Limostudio vs. Westcott
In this post I’m going to share my experience with two inexpensive umbrellas, stands, and flash holders, in other words the complete umbrella kit. I don’t often use umbrellas, as I generally prefer natural light photography and photograph primarily documentary style at weddings and events. However, there are some instances where I will use several Canon Speedlight’s with umbrellas.
Needed for a Gig
One particular instance I required a setup like this, was doing a celebrity fundraiser event where attendees would have the opportunity to have their photo taken with the celebrity. For this setup, I decided to go with the Westcott Umbrella setup.
I knew the Westcott stuff was inexpensive compared to some other makes and models, but for my purposes it was a single indoor shoot, low-volume, and if I never used the kit again I was OK with the investment. It was about $150 for two stands and umbrellas, with the flash adapters.
The gig went well, the pictures were printed on the spot, the clients were happy, the attendees were happy and life moves on. About a year later I was called for another gig. This time, it was a fundraiser event where each attendee would get their picture taken in front of the foundations backdrop on the way in to the event.
A Two Umbrella Kit Need
While going through my setup for the non-profit event, I couldn’t find my umbrella! I had the Westcott stands, but was missing the umbrella. Low and behold I lost an umbrella. I searched my house high and low and to no avail, decided I’d simply buy a new umbrella. With the umbrella being about $20, I was surprised when I saw the Limostudio umbrella kit for $50! The Limostudio setup, which included two stands, four umbrellas, and two flash adapters was a fraction of the price of the Westcott setup. Being this would again likely be a single-use product, I decided I’d ‘splurge’ and went for another kit. The umbrellas alone would be worth the investment, as switching out the coverings on the Westcott can be time-consuming.
I received the Limostudio Umbrella and Stand kit, it looked nice and even included a carry case which was a nice bonus. The fun ended right about there. The light stands themselves were not too bad. They were quite a bit smaller and cheaper feeling than the Westcott (which felt light and cheap), however I’d never mount anything other than a Canon Speedlight to the stand, so I wasn’t too concerned.
Next I attempted to mount my Canon 600EX-RT flash to the flash holder. Low and behold it didn’t fit! Are you kidding me? If this doesn’t’ fit a standard hot-shoe Canon flash what does it fit? The problem was to open the receiver wide-enough to accommodate the Canon, the screw would fall out and the springs shoot across the room.
I stared at the mount baffled, and attempted to try it again, assuming I must be doing something wrong. Sure enough, it simply didn’t fit. I then grabbed the other flash adapter to see if it was any different. On the second one, I just managed to fit the flash in (very snugly) while still holding together. Seeing as how short the screw was, I was still nervous my $500 Canon 600EX-RT flash would go crashing to the ground at any given moment.
[pullquote align=”full” cite=”” link=”” color=”” class=”” size=””]What should be the most basic, fundamental mechanism was overly complicated[/pullquote]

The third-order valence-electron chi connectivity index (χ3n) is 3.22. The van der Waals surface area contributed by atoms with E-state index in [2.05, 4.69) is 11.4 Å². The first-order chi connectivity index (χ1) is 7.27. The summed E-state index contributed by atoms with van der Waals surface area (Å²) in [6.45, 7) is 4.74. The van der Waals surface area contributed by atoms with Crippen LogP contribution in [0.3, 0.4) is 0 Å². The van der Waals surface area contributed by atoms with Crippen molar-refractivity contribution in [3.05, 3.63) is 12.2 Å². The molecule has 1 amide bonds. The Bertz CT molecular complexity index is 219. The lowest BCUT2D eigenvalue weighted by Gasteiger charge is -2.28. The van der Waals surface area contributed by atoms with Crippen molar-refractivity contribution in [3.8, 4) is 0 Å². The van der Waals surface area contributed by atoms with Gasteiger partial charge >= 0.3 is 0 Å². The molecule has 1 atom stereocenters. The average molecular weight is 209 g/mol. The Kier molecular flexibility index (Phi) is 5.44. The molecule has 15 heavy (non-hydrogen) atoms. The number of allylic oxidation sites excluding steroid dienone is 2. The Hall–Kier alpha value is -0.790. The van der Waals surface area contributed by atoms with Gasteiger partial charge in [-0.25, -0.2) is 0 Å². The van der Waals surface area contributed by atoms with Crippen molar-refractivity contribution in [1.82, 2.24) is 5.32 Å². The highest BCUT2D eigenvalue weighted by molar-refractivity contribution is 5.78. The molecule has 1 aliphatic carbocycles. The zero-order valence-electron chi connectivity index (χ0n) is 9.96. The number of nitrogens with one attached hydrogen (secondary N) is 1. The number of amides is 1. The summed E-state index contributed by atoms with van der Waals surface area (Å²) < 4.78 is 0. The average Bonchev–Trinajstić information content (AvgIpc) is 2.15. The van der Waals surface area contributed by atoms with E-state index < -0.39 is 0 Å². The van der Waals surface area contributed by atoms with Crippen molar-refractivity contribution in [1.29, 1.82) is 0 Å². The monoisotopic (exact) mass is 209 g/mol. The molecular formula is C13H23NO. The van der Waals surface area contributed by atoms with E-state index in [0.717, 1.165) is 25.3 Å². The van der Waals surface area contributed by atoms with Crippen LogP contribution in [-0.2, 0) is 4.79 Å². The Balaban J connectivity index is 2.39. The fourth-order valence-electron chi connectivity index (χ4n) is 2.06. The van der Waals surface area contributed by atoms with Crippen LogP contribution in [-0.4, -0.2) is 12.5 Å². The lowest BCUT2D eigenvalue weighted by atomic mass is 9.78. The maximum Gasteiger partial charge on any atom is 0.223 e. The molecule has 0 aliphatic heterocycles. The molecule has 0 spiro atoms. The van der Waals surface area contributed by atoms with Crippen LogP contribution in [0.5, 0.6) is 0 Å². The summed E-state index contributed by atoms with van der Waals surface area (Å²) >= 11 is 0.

Next up was inserting the umbrella into the holder. Yes, it is necessary for me to write about putting the umbrella in the holder. What should be the most basic, fundamental mechanism was overly complicated, as Limostudio inserted a spring mechanism of some sort, seemingly to create a ‘tight’ fit for the umbrella. The result, was a virtually impossible fit. After leveraging all my body weight into the umbrella, I was able to get the umbrella into the receiver, shockingly without breaking anything. Immediately I wondered if I would be able to the umbrella out! Of course trying to remove it caused the end of the umbrella rod to break off inside the receiver. And to keep a long story short, the 2nd set went together and came apart exactly the same.
Sometimes saving money is worth it, for example as mentioned earlier I often don’t use flash if I can avoid it. I decided to purchase a Yongsuo YN-E3-RT radio transmitter. It will never be mission critical for my projects, and it seems to work just fine at a fraction of the price of the Canon, but I’ll save that review for another day. This umbrella kit was simply not worth the aggravation.
I did later find by swithicng the screw that is used for the umbrella, and the screw used for the flash holder provided an extra few mm’s to safely affix my flash to the holder. The screw in the umbrella holder is a moot point since it’s so damn tight you need an army to move it.
If you’re on a barebones budget, and want to ‘play’ with some photography you might be able to get away with this kit. Be prepared to be frustrated, but it will get you through a student project if you’re a young starving artist. However, if you can scrounge it up, by the ‘cheap’ Westcott instead. It’s inexpensive, but it’s very usable and feels top-of-the-line when put up next to the Limostudio. I don’t want to discount the difference in price between a $50 kit, and a $150 kit. There is a pretty steep price difference between the two kits, but $100 is not worth any savings if a $300 or $600 flash goes crashing to the ground.
Below are a few pictures that compare the Westcott stand to the Limostudio stand. The first picture clearly demonstrates how much beefier the tubular legs are of the stand. I apologize the pictures are not great, I shot them quickly with my cell phone before I packed back up the Limostudio kit to return back to Amazon.
Limostudio vs. Westcott
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